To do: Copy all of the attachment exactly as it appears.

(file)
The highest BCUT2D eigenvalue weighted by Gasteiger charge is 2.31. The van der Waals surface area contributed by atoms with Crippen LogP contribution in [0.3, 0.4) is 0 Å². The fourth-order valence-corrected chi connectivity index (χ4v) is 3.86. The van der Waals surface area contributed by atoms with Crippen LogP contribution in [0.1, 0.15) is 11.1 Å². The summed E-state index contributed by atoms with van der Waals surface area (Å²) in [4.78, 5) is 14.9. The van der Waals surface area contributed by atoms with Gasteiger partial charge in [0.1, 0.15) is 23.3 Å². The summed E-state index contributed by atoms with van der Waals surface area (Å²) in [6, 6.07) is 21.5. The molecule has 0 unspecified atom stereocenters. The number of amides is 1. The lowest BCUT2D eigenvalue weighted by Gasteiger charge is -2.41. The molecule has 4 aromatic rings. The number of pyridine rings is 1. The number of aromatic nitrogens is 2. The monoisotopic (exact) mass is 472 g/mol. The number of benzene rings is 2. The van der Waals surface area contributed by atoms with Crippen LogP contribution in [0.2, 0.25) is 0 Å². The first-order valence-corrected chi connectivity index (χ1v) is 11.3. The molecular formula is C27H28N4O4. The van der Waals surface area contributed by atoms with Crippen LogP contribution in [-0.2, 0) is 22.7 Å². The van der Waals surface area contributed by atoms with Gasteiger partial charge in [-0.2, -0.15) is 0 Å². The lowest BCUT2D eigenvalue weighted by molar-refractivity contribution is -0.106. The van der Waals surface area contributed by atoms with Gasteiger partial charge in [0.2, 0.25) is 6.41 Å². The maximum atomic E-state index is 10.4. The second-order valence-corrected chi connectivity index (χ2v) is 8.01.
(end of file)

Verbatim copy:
The highest BCUT2D eigenvalue weighted by Gasteiger charge is 2.31. The van der Waals surface area contributed by atoms with Crippen LogP contribution in [0.3, 0.4) is 0 Å². The fourth-order valence-corrected chi connectivity index (χ4v) is 3.86. The van der Waals surface area contributed by atoms with Crippen LogP contribution in [0.1, 0.15) is 11.1 Å². The summed E-state index contributed by atoms with van der Waals surface area (Å²) in [4.78, 5) is 14.9. The van der Waals surface area contributed by atoms with Gasteiger partial charge in [0.1, 0.15) is 23.3 Å². The summed E-state index contributed by atoms with van der Waals surface area (Å²) in [6, 6.07) is 21.5. The molecule has 0 unspecified atom stereocenters. The number of amides is 1. The lowest BCUT2D eigenvalue weighted by Gasteiger charge is -2.41. The molecule has 4 aromatic rings. The number of pyridine rings is 1. The number of aromatic nitrogens is 2. The monoisotopic (exact) mass is 472 g/mol. The number of benzene rings is 2. The van der Waals surface area contributed by atoms with Crippen LogP contribution in [0.2, 0.25) is 0 Å². The first-order valence-corrected chi connectivity index (χ1v) is 11.3. The molecular formula is C27H28N4O4. The van der Waals surface area contributed by atoms with Crippen LogP contribution in [-0.2, 0) is 22.7 Å². The van der Waals surface area contributed by atoms with Gasteiger partial charge in [-0.2, -0.15) is 0 Å². The lowest BCUT2D eigenvalue weighted by molar-refractivity contribution is -0.106. The van der Waals surface area contributed by atoms with Gasteiger partial charge in [0.2, 0.25) is 6.41 Å². The maximum atomic E-state index is 10.4. The second-order valence-corrected chi connectivity index (χ2v) is 8.01.